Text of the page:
9. "Life Passed Me By" — Super Stereo (2:51)
Luckily this is a singles version. I’m sure there’s a five-minute version out there 'cause this is essentially an electronica dance record. But it succeeds on a songwriting/arrangement level and I wanted to hear it again. Production-wise it’s quite well done — interesting echo choices in the mix, etc. Songwise, Blondie could’ve done this back in the day.
10. "The Boys of Summer" — KT Tunstall (3:20)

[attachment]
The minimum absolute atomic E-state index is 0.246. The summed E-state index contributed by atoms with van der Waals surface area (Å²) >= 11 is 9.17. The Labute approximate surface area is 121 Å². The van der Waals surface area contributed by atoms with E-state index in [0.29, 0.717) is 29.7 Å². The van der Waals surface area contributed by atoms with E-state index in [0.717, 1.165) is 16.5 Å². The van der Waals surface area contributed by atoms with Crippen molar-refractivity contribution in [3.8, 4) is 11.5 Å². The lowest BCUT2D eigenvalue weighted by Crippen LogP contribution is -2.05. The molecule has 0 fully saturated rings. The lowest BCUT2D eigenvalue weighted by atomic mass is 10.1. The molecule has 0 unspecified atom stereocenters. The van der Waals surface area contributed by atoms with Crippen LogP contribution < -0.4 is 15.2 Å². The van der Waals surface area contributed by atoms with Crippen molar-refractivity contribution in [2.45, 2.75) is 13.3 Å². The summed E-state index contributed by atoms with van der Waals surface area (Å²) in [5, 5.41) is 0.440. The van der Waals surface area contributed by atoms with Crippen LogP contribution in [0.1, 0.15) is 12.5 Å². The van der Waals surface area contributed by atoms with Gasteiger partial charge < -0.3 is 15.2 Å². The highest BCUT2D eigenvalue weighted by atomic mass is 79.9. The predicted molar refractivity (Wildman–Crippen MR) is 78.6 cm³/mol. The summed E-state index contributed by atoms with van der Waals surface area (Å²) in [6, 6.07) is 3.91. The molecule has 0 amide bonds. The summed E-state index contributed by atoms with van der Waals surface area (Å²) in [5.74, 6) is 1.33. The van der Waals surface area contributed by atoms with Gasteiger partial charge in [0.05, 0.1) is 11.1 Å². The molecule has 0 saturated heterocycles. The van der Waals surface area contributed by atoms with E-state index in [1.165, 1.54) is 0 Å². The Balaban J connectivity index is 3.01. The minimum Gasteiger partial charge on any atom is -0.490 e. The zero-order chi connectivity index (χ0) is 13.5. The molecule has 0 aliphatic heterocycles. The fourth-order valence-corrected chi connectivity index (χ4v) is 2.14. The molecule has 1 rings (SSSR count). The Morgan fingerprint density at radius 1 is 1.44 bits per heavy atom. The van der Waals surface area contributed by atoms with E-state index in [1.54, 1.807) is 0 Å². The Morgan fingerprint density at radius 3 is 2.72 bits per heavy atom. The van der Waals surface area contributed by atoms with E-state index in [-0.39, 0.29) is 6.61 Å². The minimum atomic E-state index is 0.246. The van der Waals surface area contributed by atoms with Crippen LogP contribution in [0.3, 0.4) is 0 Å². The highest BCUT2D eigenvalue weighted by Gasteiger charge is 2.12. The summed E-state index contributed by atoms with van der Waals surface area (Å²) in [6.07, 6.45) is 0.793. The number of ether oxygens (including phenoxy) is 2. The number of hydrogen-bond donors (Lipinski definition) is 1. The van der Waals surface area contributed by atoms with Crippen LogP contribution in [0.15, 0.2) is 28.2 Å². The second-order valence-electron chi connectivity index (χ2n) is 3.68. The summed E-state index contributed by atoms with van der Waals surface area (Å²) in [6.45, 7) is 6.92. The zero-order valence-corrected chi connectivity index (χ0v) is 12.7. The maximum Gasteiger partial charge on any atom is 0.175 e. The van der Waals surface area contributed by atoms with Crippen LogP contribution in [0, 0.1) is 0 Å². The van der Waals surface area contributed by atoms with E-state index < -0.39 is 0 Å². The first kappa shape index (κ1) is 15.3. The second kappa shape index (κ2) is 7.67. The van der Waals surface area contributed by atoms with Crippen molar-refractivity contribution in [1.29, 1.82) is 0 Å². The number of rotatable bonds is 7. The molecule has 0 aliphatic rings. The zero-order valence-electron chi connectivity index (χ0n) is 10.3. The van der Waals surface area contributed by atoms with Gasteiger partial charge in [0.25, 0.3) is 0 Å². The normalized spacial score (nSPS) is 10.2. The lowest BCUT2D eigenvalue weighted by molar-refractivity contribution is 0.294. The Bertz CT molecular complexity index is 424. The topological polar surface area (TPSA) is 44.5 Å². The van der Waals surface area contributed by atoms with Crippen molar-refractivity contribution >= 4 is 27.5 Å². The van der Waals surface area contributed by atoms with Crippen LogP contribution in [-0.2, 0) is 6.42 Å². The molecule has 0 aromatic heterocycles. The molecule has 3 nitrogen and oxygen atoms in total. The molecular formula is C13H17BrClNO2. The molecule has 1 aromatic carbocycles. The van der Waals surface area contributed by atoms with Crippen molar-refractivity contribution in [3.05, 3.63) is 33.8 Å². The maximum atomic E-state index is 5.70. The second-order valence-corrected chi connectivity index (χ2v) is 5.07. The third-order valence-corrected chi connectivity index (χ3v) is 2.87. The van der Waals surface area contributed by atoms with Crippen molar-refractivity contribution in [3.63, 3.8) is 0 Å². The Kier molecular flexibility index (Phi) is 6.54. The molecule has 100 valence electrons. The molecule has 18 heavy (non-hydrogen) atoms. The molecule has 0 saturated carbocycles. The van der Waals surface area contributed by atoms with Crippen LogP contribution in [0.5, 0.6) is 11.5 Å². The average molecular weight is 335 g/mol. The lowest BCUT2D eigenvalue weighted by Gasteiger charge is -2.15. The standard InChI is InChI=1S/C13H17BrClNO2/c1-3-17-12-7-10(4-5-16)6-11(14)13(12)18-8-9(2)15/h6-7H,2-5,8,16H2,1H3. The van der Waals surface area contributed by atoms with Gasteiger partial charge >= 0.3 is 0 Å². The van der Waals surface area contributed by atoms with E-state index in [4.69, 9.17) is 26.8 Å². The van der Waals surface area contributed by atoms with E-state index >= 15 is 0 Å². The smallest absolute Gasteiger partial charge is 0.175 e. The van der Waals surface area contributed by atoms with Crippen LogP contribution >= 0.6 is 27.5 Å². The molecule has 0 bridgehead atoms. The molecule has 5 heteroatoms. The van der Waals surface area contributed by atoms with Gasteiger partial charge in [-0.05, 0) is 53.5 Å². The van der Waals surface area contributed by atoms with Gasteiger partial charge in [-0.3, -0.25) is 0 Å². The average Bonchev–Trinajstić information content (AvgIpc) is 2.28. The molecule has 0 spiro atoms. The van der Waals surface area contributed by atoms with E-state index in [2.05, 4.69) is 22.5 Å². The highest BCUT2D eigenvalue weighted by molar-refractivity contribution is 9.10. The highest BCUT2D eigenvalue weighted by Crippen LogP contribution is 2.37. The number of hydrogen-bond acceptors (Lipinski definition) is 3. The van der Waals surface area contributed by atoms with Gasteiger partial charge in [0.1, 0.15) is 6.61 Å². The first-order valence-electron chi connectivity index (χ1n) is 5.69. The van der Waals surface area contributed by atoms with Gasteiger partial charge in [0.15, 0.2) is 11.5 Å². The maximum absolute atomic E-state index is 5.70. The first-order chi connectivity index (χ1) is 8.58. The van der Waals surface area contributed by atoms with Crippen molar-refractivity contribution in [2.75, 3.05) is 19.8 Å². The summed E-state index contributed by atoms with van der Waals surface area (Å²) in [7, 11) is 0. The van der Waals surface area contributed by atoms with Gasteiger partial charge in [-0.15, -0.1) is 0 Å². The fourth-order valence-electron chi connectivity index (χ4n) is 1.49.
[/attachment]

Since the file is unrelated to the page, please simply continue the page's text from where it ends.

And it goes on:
If this surprised me, you can imagine how shocked Don Henley must've been. First of all, I don’t recall many Eagles/Henley covers out there, as that faction labored for years to make ‘perfect’ records and then they sold more albums than anyone else ever did. Why would ANYONE wanna cover THAT? KT Tunstall has had an up and down career but has impressed me as being a talented singer-songwriter. Her first album, Eye to the Telescope, made her many friends all over the world. She was known for writing original songs that didn’t particularly imitate anyone before her — a unique presence in 2005. So it’s ironic that she covered THIS song, but I think I know why. When a woman sings it, some of the lyric takes on a different meaning. Certainly the title means something different than when Henley sang it. I always thought he was referring to the baseball season. In her version, I think it could mean dalliances she might have had; whereas I’m positive Henley didn’t mean any secret gay alliances. So congrats to KT for taking what looked like a doomed idea and making something really original out of it. And for having the balls to do it without a drum kit playing — a secret message to Henley? Hahahaha — see ya next week!